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V2 Bomb Attacks

Heroes Remember

Well it was, it was wonderful being in Antwerp. It was such a beautiful place and, but we no sooner got there then they started throwing the V2s at the, at the harbour because they wanted to shorten the distance that everything had to be brought from England you know. We had used the (inaudible) channel ports and then there was a long haul by road up to Antwerp and beyond. And they want, if they... used the harbour in Antwerp, it would cut off all those miles and would be so much easier. And of course what it did was really they weren’t, they weren’t very accurate. These were, these were the grand, the great-grand daddies of the rockets we have today and they weren’t very accurate and they fell anywhere in the city and it was such a magnificent city, Antwerp, and so much of it was destroyed. It was dreadful, many civilians. It was, we lived in a, it was six of us or eight I think, lived in this magnificent mansion, across from a little park and by the time we’d been, well, we hadn’t been there any time before the first rockets fell and they tore the... hardware right out of the floors that held the doors. So we knew right away, you know, leave your doors open so the glass can go through. I had a great big beautiful stained glass window beside my cot and it was blown out. So you knew right away, you know, that you have to keep everything open and fortunately we, the sisters were I think in eight different billets and nobody was hurt. Nobody in the unit was hurt due to the rockets so I think that was quite wonderful, because there was no restrictions on us. We could go where we liked, but it was, it was a dreadful, dreadful thing that happened to the city. And of course they apparently they, I don’t think hit them, the harbour. If they did it wasn’t very often so the harbour wasn’t (inaudible) but a lot of people suffered trying to get, you know, to use the harbour. Well, we’d been there up until near Christmas and we were all packed and ready to move up to Holland and all our equipment was put away and packed up. We rolled the blankets, the men rolled the blankets in great big like carpets and wired them. All the table, little bedside tables, collapsed. The beds all collapsed. We had great big old warehouse, boxes that we used every time we moved and put all the other equipment in those. So we’re all packed and ready to go, and I was going in the advanced party to Holland the next morning and all of a sudden we were all called back because a rocket had hit a cinema right not far from us and it, Antwerp was used as a rest and recreation centre for all men, lots of people on leave. So many, many people were killed outright. I don’t know how many, but we were called back because they had to start opening up the hospital to receive these people. There were terrible wounds, and they looked so awful because they were all like mimes you know. They were absolutely white from the plaster in the cinema. It was really, really awful and they had terrible wounds from, you know, glass, flying glass and that sort of thing. I can remember looking after one young British lad named (inaudible) said what’s wrong with him and I said, “Well, what did you do until they dug you out?” He said “Well, it wasn’t so bad sister. You know, they handed us down cups of tea.” And we got along alright, you know. That lad was dead within an hour. His lungs totally collapsed inside from the blast. We still left the next day, the advanced party, but the others were left to re- fold the hospital and try to put everything back together ready to move.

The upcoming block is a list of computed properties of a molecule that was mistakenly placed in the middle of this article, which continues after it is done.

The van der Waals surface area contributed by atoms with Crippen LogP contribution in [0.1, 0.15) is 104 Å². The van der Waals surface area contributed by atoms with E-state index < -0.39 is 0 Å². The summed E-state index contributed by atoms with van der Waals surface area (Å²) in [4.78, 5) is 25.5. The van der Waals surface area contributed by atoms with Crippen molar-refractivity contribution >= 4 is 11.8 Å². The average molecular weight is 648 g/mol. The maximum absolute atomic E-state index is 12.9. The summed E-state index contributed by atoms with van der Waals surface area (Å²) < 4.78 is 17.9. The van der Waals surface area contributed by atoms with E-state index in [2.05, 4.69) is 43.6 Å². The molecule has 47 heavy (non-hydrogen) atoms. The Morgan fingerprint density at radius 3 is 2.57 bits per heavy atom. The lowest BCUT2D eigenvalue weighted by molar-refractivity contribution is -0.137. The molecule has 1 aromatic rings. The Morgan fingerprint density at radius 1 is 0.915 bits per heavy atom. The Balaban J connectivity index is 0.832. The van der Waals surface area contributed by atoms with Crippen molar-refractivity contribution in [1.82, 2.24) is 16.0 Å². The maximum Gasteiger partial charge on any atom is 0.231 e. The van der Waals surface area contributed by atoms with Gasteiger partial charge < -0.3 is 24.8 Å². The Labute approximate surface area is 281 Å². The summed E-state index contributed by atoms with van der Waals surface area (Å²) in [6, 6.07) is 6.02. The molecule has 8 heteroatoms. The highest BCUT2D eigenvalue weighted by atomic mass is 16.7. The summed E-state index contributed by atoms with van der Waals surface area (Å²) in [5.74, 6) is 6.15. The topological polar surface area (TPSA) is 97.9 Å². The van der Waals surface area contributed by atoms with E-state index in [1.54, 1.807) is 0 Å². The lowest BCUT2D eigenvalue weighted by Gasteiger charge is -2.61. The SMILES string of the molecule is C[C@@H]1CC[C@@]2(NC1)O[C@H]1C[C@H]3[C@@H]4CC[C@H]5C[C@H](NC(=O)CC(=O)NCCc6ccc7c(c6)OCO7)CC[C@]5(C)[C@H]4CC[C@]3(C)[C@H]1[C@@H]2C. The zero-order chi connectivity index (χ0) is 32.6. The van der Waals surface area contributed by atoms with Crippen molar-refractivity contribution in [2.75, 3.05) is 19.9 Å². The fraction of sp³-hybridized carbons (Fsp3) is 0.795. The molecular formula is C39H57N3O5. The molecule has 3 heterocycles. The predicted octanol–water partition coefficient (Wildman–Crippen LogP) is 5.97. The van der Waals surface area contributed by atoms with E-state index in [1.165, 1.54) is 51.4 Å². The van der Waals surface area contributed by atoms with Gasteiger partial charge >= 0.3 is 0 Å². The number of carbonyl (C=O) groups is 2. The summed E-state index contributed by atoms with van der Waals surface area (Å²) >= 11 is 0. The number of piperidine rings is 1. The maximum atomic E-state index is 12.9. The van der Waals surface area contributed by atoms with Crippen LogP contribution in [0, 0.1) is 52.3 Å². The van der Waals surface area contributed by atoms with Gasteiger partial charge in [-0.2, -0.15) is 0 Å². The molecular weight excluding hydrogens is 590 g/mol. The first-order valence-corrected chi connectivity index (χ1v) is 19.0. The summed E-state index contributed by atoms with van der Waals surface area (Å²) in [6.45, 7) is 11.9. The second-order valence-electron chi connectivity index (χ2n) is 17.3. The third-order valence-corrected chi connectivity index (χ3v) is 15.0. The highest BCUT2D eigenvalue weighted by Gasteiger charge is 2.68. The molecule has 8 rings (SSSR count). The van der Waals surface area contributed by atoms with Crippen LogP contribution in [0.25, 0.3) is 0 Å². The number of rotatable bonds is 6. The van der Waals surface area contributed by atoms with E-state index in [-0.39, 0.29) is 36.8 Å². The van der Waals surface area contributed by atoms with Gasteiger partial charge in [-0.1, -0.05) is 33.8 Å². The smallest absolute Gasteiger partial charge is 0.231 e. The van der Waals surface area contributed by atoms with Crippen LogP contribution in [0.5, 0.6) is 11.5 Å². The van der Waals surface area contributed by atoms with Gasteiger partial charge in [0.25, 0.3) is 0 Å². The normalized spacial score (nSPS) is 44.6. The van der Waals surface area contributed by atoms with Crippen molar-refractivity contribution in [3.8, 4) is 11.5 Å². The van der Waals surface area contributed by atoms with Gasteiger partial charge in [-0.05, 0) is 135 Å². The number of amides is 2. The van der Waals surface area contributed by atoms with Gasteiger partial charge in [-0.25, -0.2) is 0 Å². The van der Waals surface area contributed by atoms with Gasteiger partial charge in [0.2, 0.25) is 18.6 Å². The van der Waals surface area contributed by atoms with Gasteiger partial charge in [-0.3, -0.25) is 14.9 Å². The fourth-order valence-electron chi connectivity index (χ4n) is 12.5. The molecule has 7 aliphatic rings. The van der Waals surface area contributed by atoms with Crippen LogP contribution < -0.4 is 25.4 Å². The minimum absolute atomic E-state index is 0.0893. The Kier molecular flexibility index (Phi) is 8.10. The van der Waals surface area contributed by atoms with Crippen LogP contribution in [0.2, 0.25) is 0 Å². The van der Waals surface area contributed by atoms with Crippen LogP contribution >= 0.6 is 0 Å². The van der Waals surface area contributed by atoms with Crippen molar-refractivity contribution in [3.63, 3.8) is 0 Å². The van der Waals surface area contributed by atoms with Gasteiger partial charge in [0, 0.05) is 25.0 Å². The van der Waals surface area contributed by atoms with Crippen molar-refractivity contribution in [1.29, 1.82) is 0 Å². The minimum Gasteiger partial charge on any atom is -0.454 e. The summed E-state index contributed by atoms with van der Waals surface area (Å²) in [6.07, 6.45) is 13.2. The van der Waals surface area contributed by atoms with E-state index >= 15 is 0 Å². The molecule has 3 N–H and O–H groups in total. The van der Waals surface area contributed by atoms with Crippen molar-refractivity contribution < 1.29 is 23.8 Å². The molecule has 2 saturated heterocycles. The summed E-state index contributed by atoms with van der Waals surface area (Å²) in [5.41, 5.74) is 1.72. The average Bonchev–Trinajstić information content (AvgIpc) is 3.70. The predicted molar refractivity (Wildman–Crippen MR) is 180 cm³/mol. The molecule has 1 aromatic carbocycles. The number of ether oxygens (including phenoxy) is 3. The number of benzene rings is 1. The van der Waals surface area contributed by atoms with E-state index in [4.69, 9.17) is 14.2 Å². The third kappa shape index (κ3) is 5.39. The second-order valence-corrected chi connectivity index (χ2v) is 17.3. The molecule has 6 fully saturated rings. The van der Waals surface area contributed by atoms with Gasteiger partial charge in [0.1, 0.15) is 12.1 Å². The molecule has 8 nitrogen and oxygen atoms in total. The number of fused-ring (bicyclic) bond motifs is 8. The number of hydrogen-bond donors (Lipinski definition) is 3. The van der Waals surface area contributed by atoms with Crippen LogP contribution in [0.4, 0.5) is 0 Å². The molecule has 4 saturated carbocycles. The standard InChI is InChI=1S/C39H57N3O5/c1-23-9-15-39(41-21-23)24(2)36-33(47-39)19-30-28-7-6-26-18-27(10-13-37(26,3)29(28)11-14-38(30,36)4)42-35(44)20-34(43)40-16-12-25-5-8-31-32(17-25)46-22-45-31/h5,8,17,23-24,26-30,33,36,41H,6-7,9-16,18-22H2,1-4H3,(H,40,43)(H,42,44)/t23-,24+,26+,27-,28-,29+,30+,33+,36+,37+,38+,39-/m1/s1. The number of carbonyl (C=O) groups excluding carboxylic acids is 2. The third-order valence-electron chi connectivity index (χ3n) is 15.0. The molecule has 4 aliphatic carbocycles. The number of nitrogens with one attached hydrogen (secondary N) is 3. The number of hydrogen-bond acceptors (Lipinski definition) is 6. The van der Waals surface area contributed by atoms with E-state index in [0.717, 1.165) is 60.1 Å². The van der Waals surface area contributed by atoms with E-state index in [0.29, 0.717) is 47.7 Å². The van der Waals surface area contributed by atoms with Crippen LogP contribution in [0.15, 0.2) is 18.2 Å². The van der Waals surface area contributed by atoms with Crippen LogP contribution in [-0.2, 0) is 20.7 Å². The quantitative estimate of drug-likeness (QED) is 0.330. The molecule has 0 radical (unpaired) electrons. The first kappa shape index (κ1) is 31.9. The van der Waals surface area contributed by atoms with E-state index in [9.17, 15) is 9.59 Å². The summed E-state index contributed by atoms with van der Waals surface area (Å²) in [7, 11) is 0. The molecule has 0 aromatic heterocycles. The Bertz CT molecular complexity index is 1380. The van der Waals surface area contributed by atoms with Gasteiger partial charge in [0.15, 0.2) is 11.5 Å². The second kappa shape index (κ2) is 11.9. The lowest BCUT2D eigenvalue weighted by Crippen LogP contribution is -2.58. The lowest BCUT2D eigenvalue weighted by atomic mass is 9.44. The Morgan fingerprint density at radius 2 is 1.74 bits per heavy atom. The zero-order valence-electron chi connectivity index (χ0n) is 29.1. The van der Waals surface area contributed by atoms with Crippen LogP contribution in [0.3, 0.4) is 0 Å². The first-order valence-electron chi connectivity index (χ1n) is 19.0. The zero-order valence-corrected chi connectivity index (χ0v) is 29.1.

Ms. Sloan describes the devastation in Antwerp when V2 bombs hit the city.

Hallie Sloan

Hallie Sloan was born in Winnipeg, Manitoba in 1920. At age ten, she and her family moved to Saskatoon, Saskatchewan. Ms. Sloan always had the desire to become a nurse and moved to Vancouver where she obtained a nursing degree at the Vancouver General Hospital. When war was declared she became very anxious to serve her country in the medical field. She decided to join the army. She held the rank of Lieutenant Colonel and Matron-in-Chief in the Medical Service, serving in Germany and many parts of Canada. After the war, Hallie continued her nursing career and devoted much of her time towards advocating the vital part that nursing sisters played during wartime service and post-war. Ms. Sloan was the National President of the Nursing Association of Canada (1994-1996) and was active in volunteer work. She has become a strong role model for the Nursing Sisters Association.

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Veterans Affairs Canada
Person Interviewed:
Hallie Sloan
War, Conflict or Mission:
Second World War

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